The New York State Senate and Assembly will release their one-house budgets early next week, as the March 31 deadline for a new spending plan draws near. They have already given some hints as to what the plans will include.
The State Assembly has passed legislation that would strip taxpayer-funded pensions from public officers convicted of corruption, as well as a resolution aimed at preventing conflicts of interest with regard to legislators' outside income.
One of the chief arguments over the state budget will be whether to renew an income tax surcharge on New York’s wealthiest. The debate stands next to Governor Cuomo's push to create new initiatives, such as free tuition at state colleges and universities.
Some state lawmakers are rejecting Governor Cuomo’s proposal to extend a tax on millionaires. Cuomo spent Tuesday rolling out his spending plan to individual groups of lawmakers in private briefings, then at night, released details to the public.
Gov. Andrew Cuomo is pressuring state lawmakers to come back in December for a special session that includes a number of reform items to address recent corruption scandals. In exchange, he said, they could potentially be rewarded with a pay raise.
It’s looking less likely that state lawmakers will be getting a long-awaited pay raise next year. A commission designed to take politics out of the issue is now coming under political pressure to not grant the salary increase.
Governor Andrew Cuomo has not been getting along with other Democrats in the state this summer. For some time, Cuomo has appeared to have a feud with the Democratic mayor of New York City, but in recent weeks, the governor has directed scathing comments toward state Assembly Democrats.
As part of the push to end the legislative session by Thursday, state lawmakers representing the PFOA contaminated village of Hoosick Falls want to extend the statute of limitations to bring lawsuits against polluters.
Expectations for major ethics reform in the state legislature are low, even though both former leaders of the legislature are facing prison time for corruption. With just over a week to go before the session ends, only one measure — to take back the pensions of lawmakers who are convicted felons — seems to be in play.
Every day for the past two weeks, news reports have focused on a federal probe of Governor Cuomo’s Administration. Despite that, Cuomo and legislative leaders say they are trying to achieve some agenda items in the closing weeks of the legislative session.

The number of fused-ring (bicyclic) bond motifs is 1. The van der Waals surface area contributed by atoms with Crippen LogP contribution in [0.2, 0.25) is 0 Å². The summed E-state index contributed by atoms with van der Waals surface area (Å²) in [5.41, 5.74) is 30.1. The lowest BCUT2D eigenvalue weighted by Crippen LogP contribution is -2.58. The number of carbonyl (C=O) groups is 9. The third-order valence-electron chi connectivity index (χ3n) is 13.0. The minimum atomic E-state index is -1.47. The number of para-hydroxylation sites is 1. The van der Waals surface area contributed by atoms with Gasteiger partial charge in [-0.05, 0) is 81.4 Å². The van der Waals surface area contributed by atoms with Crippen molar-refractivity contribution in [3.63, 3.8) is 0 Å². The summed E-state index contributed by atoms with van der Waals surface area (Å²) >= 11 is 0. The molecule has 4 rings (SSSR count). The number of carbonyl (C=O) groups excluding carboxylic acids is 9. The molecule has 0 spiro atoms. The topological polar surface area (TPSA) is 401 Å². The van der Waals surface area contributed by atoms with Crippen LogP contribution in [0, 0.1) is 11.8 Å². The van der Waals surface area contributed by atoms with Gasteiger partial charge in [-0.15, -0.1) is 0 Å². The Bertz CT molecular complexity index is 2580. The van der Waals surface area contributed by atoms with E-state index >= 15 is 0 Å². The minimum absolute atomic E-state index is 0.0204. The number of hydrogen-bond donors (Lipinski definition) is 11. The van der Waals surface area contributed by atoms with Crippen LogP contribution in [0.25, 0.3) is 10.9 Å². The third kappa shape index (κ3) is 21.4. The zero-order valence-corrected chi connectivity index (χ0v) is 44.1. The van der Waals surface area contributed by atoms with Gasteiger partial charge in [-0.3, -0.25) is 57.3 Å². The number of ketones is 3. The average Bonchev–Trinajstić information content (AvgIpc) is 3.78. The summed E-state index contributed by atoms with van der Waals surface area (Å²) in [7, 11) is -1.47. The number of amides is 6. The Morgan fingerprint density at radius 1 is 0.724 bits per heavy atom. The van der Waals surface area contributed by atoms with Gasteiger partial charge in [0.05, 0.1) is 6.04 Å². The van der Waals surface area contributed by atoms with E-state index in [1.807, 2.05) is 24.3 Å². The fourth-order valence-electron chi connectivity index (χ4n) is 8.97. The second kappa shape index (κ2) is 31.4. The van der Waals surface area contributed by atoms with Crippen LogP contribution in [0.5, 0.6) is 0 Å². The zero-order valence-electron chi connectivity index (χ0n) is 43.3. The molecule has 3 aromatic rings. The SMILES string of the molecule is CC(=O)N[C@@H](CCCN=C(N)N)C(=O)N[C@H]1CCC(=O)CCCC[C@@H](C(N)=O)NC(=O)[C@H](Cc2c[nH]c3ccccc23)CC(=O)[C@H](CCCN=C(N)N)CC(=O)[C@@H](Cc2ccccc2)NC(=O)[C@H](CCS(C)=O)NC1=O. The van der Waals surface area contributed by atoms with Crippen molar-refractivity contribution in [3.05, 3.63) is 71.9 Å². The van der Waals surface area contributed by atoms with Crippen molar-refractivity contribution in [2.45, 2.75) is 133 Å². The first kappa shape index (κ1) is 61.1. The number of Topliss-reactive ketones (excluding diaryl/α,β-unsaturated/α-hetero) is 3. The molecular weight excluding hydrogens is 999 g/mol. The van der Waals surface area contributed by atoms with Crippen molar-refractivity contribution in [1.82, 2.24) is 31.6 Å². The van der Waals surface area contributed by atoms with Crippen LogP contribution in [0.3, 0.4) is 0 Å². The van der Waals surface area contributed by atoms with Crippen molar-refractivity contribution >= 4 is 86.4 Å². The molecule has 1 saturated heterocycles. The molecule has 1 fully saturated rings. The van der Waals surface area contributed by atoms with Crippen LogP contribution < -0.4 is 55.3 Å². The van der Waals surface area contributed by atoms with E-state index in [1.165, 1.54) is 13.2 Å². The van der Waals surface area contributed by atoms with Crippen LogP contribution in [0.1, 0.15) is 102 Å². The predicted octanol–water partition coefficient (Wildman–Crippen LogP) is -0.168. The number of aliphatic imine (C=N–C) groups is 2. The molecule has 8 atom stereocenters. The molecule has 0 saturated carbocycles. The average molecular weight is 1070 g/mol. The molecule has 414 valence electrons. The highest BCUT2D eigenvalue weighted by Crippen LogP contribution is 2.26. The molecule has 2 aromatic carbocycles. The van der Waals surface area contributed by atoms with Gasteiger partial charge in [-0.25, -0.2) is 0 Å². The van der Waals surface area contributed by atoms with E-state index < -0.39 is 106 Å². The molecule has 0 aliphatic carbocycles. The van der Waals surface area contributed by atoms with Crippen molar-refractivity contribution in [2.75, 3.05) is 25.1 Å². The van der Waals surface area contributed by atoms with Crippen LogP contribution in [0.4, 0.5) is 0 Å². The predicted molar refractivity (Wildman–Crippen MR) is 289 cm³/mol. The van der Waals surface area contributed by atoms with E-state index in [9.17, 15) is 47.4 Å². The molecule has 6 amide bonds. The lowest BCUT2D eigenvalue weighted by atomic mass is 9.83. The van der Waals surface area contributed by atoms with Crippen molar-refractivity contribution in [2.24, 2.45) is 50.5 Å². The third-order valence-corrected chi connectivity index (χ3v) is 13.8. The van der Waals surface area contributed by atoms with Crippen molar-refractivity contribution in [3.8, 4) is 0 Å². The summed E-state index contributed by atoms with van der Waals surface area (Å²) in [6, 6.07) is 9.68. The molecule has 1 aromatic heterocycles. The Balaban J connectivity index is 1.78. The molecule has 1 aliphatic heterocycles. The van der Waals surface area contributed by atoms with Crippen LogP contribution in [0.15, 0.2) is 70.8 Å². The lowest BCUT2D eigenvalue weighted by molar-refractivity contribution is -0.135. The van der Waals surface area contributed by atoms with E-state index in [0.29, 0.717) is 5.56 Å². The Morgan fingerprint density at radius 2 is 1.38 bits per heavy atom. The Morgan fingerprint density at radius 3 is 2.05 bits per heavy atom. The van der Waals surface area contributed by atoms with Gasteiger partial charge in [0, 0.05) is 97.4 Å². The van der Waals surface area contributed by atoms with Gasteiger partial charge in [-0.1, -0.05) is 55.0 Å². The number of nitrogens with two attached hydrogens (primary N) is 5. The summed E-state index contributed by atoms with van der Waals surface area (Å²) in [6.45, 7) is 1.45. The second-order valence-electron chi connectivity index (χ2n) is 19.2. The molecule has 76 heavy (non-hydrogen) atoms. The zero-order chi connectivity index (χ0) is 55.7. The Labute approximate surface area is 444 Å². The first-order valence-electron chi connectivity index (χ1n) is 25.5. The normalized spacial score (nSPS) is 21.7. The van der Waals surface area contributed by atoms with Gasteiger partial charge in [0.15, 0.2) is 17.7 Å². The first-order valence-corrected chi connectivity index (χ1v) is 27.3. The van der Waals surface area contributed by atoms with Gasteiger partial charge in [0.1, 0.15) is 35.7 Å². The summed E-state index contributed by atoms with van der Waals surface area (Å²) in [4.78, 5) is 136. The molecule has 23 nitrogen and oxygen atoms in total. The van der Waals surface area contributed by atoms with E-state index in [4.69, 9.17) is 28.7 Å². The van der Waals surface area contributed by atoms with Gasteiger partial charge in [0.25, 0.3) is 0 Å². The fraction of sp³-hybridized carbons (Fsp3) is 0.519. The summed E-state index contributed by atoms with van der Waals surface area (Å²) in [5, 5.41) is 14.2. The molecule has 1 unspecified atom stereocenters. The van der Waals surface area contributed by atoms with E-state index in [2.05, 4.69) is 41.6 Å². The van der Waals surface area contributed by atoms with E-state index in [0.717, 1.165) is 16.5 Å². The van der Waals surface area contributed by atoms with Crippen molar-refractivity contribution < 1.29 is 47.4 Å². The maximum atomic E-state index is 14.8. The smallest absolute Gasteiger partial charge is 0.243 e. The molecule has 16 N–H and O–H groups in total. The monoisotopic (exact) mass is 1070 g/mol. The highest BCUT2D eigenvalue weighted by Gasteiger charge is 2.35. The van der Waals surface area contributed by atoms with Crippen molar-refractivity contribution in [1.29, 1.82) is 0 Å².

Former Assembly Speaker Sheldon Silver was sentenced to 12 years in prison Tuesday and told by a federal judge that he must give back $5 million that he stole from the public, as well a pay another $1.75 million in fines.
Prior to holding a rally at the Cohoes high school, Democratic Presidential candidate Hillary Clinton held an event in New York City with Governor Cuomo. The former New York Senator is scheduled to appear in Buffalo this Friday.
When the state budget is approved next week it will likely not include a discount for frequent users of the New York State Thruway. The legislature has rejected Governor Cuomo’s plan to use some of the state’s surplus to subsidize tolls.
Governor Cuomo concedes that ethics reform is unlikely to be a part of the New York State budget, despite the conviction of the two legislative leaders on major corruption charges. Cuomo blames the legislature for lack of will to enact changes.
The State Assembly approved a one-house bill to establish partial paid family leave in New York, as Governor Cuomo signaled he will amend his proposal to provide more money to those who take the leave.
2016 could be the year in which upstate cities get an economic boost from mixed martial arts. Legislation to legalize the sport passed the State Senate’s Cultural Affairs, Tourism, Parks and Recreation Committee Tuesday morning.
The opening day of the legislative session featured talk of ethics reform, but Governor Cuomo chose to be elsewhere, putting off his traditional State of the State message for another week, and giving speeches in Syracuse and New York City instead.
The New York State legislature is seemingly back to business as usual. But there has been little public discussion about a corruption crisis that has led to the two most powerful men in the legislature both on trial in federal court this month.
State lawmakers said a few years ago that they would no longer permit the controversial member item program to continue, but critics say the old system, which gave taxpayer money to legislators’ pet projects, is being revived in a new form.